- Overall, the vast majority (95.7%) of the jails reported having some inmates with serious mental illnesses from September 1, 2010, to August 31, 2011. While 49 (21.3%) of all jails reported that 16% or more of their inmate population were seriously mentally ill, more large jails reported having such large proportions of these inmates. Specifically, 31.3% of large, 13.2% of medium and only 4.2% of small jails reported that 16% or more of their inmates were seriously mentally ill.
- Per our adopted definition of a large seriously mentally ill inmate population (where seriously mentally ill inmates made up 6% or more of the population), more than a third (40.4%) of the jails reported having a large seriously mentally ill population. In contrast, more than half (58.3%) of the jails reported having a small seriously mentally ill population (i.e., seriously mentally ill inmates made up 5% or fewer of the population).
- Three-quarters of the jails reported seeing more or far more numbers of seriously mentally ill inmates, compared to five to 10 years ago.
- A third of the jails described the recidivism rate for these inmates as higher or much higher than that of the general inmate population.
- Segregation of inmates with serious mental illnesses was reported in 68.7% of the jails, particularly in those with smaller percentages of inmates who were seriously mentally ill.
- Most jails reported major problems with the seriously mentally ill inmates, including the necessity of watching them more closely for suicide, their need for additional attention, their disruption of normal jail activities, and their being abusive of, or abused by, other inmates.
- Caring for the seriously mentally ill in county jails was particularly challenging for law enforcement staff, who have limited training in dealing with these inmates. Almost half of the jails reported that only 2% or less of the initial training they provide to their staff and sheriff’s deputies was allotted to issues specifically dealing with seriously mentally ill inmates, and 60.4% reported that only two hours or less of annual training were allotted to such issues. Despite the limited training, about a third of the jails reported that 11% or more of their staff and sheriff’s deputies’ time involved handling seriously mentally ill inmates.
Adam Liptak of the NY Times analyzes the weakness of representation for criminal defendants whose cases reach the US Supreme Court. The primary factor, according to Liptak, is vanity: lawyers in those very rare cases that make it to the Court don’t want to pass the once-in-a-lifetime chance to argue there, and so most are by definition inexperienced.
Lipton cites another difficulty facing criminal defendants in the Supreme Court: Six of the eight members of the current court have worked in prosecutors’ offices. Four of them served in the Justice Department; Justice Clarence Thomas was an assistant attorney general of Missouri; and Justice Sotomayor was an assistant district attorney in Manhattan. Should the Senate confirm President Obama’s Supreme Court nominee, Judge Merrick B. Garland, the court would gain a former Justice Department official who supervised the prosecutions of the 1995 Oklahoma City bombing and of Theodore J. Kaczynski, the Unabomber.With Judge Garland on the court, the justices would have a total of 36 years of prosecutorial experience, the most in at least four decades.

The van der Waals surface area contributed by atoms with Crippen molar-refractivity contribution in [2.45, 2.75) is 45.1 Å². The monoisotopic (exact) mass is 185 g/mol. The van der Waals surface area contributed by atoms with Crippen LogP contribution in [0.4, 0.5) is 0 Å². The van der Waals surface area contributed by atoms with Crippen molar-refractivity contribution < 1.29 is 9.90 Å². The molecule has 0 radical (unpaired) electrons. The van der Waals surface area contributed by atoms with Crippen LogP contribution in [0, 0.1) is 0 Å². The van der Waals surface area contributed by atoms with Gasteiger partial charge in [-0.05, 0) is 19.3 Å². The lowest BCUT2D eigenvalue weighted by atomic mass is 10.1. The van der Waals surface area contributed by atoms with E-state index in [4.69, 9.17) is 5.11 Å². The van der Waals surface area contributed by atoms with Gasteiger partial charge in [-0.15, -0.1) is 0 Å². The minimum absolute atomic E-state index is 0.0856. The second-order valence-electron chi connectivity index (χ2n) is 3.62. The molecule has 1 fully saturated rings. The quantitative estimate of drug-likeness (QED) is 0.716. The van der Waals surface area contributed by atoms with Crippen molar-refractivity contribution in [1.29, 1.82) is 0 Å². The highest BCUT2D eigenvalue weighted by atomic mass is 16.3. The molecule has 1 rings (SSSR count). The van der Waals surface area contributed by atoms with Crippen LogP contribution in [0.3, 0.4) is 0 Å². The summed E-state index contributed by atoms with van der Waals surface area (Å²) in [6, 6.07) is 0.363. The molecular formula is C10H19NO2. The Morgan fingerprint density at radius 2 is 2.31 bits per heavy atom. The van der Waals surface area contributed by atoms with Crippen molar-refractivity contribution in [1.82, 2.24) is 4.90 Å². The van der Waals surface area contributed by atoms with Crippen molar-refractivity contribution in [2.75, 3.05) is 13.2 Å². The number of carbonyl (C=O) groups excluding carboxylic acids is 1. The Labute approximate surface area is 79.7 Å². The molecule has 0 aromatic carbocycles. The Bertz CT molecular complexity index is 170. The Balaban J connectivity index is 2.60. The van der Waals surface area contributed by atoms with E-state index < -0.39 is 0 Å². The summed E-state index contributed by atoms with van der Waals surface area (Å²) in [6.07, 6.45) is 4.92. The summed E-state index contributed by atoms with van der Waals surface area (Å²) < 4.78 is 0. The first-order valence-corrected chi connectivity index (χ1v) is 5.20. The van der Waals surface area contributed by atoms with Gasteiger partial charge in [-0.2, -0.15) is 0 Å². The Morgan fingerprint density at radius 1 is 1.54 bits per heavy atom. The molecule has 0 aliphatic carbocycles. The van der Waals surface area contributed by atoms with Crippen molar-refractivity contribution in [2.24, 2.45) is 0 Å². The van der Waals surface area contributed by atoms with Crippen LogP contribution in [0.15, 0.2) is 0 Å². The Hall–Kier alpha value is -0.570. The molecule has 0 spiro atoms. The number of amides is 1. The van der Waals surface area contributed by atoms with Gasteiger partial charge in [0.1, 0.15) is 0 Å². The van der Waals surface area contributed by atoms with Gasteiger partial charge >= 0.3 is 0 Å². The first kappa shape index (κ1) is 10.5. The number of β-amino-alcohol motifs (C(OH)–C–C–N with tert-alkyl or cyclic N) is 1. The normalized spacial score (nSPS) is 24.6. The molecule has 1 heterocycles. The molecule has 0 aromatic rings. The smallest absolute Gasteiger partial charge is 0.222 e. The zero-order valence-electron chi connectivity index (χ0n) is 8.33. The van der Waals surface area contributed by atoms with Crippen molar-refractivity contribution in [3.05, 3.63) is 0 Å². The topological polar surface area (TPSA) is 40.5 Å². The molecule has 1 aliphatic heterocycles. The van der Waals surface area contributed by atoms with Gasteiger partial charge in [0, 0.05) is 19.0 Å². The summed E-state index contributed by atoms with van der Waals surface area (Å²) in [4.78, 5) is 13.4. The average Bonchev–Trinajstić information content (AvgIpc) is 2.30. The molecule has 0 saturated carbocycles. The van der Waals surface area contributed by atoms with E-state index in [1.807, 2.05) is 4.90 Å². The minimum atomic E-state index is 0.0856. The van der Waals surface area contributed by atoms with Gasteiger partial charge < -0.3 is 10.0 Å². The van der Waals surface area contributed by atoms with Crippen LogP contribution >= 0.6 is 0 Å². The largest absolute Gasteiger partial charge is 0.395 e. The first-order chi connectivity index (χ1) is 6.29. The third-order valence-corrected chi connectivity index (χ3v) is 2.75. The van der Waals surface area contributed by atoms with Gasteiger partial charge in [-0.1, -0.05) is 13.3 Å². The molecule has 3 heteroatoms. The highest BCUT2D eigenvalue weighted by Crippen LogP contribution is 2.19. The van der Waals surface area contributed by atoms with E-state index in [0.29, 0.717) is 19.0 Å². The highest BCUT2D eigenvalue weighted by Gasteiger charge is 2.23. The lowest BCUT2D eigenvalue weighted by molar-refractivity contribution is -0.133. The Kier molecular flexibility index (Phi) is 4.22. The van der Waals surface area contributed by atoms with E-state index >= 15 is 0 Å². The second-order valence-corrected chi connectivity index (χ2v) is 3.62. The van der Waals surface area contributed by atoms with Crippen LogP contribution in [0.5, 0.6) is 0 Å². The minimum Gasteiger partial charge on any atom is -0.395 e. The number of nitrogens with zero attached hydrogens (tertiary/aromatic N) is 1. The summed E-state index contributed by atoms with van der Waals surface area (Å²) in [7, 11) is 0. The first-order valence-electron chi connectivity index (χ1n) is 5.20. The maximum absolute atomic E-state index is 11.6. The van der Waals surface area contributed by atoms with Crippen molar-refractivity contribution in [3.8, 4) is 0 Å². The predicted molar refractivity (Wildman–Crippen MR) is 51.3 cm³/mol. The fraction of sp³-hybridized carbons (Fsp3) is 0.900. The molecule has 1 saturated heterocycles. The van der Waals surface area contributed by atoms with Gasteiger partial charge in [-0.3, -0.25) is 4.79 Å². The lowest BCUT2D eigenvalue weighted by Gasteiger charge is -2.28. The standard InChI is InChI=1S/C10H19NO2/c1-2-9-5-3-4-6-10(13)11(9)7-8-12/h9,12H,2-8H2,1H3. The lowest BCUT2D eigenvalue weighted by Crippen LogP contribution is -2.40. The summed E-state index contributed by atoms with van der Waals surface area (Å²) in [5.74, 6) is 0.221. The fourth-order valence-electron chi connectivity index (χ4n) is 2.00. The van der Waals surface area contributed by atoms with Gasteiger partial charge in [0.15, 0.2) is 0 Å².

The NY Times examines the disappearance of jury trials in the Southern District of NY – where there were only 50 in 2015. Nationally, 97% of cases are resolved by plea, compared to 81% in 1980. Legal experts attribute the decline primarily to the increased power of prosecutors, resulting largely from sentencing guidelines and the increased use of mandatory minimum sentences, as well as overcriminalization – the result of which is to discourage defendants from going to trial, where, if convicted, they might face incredibly harsh sentences.
John Thompson, a Louisiana man who spent 18 years in prison after the prosecutor in his case withheld exonerating evidence, has filed a complaint with the Justice Department seeking a federal investigation of that prosecutor, John Williams. The complaint alleges “a pervasive and unapologetic pattern of unethical improper conduct” perpetrated by Williams and his colleagues at the Orleans Parish District Attorney’s office.
Thompson served 18 years, most of them in the notoriously violent Angola Penitentiary after being found guilty of a murder he did not commit. He spent 14 of those years on death row until — weeks before one of his seven proposed execution dates — a team of pro bono lawyers discovered that prosecutors led by Williams had failed to disclose blood samples from the scene of the crime at Thompson’s original trial. Those samples showed that the perpetrator had type B blood. Thompson has type O blood. Eventually Thompson was granted a retrial and, in 2003, a jury took 30 minutes to find him not guilty.
Thompson went on to sue the Orleans Parish District Attorney’s office for failure to train its prosecutors and won a jury award of $14 million — one for each year he spent on death row — only to have that verdict overturned by a controversial 5–4 U.S. Supreme Court decision. While prosecutors conceded they had withheld evidence supporting Thompson’s likely innocence, the court held that the district attorney’s office could not be found civilly liable because the mistake by prosecutors did not stem from a deficiency in training.